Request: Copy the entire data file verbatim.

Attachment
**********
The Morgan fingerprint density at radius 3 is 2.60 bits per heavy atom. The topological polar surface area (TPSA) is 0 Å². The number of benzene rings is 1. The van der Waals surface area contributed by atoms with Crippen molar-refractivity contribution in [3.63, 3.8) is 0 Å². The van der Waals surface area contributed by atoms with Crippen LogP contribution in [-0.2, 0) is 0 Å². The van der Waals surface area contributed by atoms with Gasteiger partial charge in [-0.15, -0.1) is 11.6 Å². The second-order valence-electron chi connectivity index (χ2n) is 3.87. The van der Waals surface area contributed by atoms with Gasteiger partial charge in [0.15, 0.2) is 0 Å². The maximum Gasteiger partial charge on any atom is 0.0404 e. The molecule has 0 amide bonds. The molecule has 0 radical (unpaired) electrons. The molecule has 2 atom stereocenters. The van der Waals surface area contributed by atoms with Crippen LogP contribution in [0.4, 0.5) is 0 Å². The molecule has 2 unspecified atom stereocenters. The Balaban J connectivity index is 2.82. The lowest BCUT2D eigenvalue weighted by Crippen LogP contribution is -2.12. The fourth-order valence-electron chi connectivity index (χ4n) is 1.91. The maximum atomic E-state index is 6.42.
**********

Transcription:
The Morgan fingerprint density at radius 3 is 2.60 bits per heavy atom. The topological polar surface area (TPSA) is 0 Å². The number of benzene rings is 1. The van der Waals surface area contributed by atoms with Crippen molar-refractivity contribution in [3.63, 3.8) is 0 Å². The van der Waals surface area contributed by atoms with Crippen LogP contribution in [-0.2, 0) is 0 Å². The van der Waals surface area contributed by atoms with Gasteiger partial charge in [-0.15, -0.1) is 11.6 Å². The second-order valence-electron chi connectivity index (χ2n) is 3.87. The van der Waals surface area contributed by atoms with Gasteiger partial charge in [0.15, 0.2) is 0 Å². The maximum Gasteiger partial charge on any atom is 0.0404 e. The molecule has 0 amide bonds. The molecule has 0 radical (unpaired) electrons. The molecule has 2 atom stereocenters. The van der Waals surface area contributed by atoms with Crippen LogP contribution in [0.4, 0.5) is 0 Å². The molecule has 2 unspecified atom stereocenters. The Balaban J connectivity index is 2.82. The lowest BCUT2D eigenvalue weighted by Crippen LogP contribution is -2.12. The fourth-order valence-electron chi connectivity index (χ4n) is 1.91. The maximum atomic E-state index is 6.42.